15. ^ "Truffle Glossary: Black Truffles". 2010-07-01. Retrieved 2010-07-01.
16. ^ "Truffle Glossary: White Truffles". 2010-07-01. Retrieved 2010-07-01.
17. ^ Tree News Autumn/Winter 2007 page 30
18. ^ Kappelle, M. (2006b). Neotropical montane oak forests: overview and outlook. In: Kappelle, M. (ed.). Ecology and conservation of neotropical montane oak forests. Ecological Studies No. 185. Springer-Verlag, Berlin
19. ^ Lorimer, C.G. (2003) Editorial:the decline of oak forests
20. ^ Oldfield, S. & Eastwood, A. (2007) The Red List of Oaks Flora & Fauna International (FFI) and Botanic Gardens Conservation International (BGCI) ISBN: 9781 903703 25 0
21. ^ "Trees: Oak Insects and Diseases: Gypsy Moth". Retrieved 2010-04-27.
22. ^ Mougou, A.; Dutech, C.; Desprez-Loustau, M. -L. (2008). "New insights into the identity and origin of the causal agent of oak powdery mildew in Europe". Forest Pathology 38: 275. doi:10.1111/j.1439-0329.2008.00544.x. edit
23. ^ Kinver, Mark (28 April 2010). "Oak disease 'threatens landscape'". BBC News. Retrieved 29 April 2010.
24. ^ Schierz, Kai Uwe (2004). "Von Bonifatius bis Beuys, oder: Vom Umgang mit heiligen Eichen". In Hardy Eidam, Marina Moritz, Gerd-Rainer Riedel, Kai-Uwe Schierz (in German). Bonifatius: Heidenopfer, Christuskreuz, Eichenkult. Stadtverwaltung Erfurt. pp. 139–45.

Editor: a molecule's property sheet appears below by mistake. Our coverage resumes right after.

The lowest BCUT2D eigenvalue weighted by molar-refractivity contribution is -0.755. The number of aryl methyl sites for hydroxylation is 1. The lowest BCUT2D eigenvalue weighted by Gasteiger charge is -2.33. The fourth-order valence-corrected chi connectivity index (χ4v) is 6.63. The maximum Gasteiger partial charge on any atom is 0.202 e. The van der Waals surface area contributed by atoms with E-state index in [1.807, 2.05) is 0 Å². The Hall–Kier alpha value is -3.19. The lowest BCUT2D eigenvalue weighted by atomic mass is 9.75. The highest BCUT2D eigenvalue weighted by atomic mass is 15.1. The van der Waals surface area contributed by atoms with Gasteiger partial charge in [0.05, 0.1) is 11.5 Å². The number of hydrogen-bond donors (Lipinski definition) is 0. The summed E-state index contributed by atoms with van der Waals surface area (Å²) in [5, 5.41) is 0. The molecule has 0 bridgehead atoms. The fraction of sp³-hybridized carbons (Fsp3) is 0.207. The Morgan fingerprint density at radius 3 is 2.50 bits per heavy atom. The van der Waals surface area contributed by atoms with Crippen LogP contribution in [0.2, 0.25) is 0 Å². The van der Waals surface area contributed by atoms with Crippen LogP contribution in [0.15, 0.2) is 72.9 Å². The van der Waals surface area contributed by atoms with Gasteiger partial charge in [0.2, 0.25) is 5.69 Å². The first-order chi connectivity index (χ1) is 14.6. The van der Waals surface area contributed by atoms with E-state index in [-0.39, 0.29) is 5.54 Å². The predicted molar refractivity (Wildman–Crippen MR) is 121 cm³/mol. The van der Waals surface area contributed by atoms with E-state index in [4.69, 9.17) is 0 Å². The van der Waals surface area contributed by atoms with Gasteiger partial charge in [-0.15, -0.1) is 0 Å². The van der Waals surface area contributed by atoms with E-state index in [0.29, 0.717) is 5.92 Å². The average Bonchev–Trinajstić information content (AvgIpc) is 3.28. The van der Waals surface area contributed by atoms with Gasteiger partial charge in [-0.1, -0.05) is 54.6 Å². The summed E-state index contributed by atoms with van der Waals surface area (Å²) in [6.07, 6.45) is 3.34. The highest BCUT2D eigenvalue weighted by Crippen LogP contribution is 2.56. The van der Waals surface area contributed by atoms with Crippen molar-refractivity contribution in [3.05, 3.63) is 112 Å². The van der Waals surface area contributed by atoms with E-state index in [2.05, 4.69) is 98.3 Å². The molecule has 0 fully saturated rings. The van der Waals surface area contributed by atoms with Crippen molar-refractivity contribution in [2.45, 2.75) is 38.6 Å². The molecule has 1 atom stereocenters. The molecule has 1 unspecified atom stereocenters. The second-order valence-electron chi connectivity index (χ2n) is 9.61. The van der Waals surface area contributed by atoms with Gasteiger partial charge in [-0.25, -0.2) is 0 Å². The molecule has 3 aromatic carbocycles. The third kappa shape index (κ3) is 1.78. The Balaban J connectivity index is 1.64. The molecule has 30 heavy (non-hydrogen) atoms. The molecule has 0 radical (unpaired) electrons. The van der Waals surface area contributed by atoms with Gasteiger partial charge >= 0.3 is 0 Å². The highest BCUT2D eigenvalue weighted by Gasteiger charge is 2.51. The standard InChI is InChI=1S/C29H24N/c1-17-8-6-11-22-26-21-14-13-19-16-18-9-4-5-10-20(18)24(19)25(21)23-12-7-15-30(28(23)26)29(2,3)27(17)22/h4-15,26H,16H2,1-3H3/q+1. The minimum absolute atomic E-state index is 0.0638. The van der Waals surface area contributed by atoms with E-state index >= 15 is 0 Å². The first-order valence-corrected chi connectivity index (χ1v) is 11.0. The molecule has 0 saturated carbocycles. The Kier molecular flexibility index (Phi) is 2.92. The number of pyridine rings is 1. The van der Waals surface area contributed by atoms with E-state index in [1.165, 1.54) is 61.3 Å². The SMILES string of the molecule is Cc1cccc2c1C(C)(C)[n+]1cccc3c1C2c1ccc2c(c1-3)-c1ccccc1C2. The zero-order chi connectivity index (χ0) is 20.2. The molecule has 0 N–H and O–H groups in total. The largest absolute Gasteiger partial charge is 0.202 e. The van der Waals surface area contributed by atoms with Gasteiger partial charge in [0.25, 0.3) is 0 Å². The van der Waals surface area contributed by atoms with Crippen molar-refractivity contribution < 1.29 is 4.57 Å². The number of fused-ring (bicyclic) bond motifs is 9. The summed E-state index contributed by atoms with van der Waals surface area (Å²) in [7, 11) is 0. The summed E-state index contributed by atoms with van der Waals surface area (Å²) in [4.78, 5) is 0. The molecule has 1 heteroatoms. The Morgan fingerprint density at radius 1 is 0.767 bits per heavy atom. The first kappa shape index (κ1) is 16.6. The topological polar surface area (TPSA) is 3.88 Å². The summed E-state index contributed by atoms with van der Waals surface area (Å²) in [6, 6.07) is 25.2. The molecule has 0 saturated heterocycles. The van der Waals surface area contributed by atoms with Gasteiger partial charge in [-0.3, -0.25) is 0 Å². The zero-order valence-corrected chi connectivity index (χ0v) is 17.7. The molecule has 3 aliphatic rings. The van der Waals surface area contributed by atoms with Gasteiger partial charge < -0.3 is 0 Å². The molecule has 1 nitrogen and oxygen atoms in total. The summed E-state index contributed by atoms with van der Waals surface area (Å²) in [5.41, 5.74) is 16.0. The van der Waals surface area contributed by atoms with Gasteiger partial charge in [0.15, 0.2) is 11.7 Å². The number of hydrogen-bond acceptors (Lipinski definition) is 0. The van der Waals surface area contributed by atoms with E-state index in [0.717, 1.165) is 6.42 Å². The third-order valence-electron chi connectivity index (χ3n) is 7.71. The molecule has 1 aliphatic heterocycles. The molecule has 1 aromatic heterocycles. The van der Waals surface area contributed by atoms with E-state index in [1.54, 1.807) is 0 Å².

25. ^ "Trees - Arbor Day Foundation". Retrieved 2010-04-27.
26. ^ "Oak Trees". Retrieved 2010-04-27.
27. ^ Pickles, Eric. "The Conservative Party". Retrieved 2010-04-27.
28. ^
29. ^ von Staufer, Maria. "The Chronological History of the Christmas Tree". The Christmas Archives. Retrieved 2010-02-07.
30. ^ Millais, J.G., Life and Letters of Sir John Everett Millais, vol. 1, p.166; See also Arborecology, containing a photograph of the Millais oak
31. ^ Thaindian News: Jurupa Oak tree is world’s oldest organism at 13,000 years . Posted: December 24, 2009


* Byfield, Liz (1990) An oak tree, Collins book bus, London : Collins Educational, ISBN 0-00-313526-8
* Philips, Roger. Trees of North America and Europe, Random House, Inc., New York ISBN 0-394-50259-0, 1979.
* Logan, William B. (2005) Oak : the frame of civilization, New York ; London : W.W. Norton, ISBN 0-393-04773-3
* Paterson, R.T. (1993) Use of trees by livestock, 5: Quercus, Chatham : Natural Resources Institute, ISBN 0-85954-365-X
* Royston, Angela (2000) Life cycle of an oak tree, Heinemann first library, Oxford : Heinemann Library, ISBN 0-431-08391-6
* Savage, Stephen (1994) Oak tree, Observing nature series, Hove : Wayland, ISBN 0-7502-1196-2
* Tansley, Arthur G., Sir (1952) Oaks and oak woods, Field study books, London : Methuen.
* Żukow-Karczewski, Marek. Dąb - król polskich drzew (Oak - the king of the Polish trees), "AURA" (A Monthly for the protection and shaping of human environment), 9/88.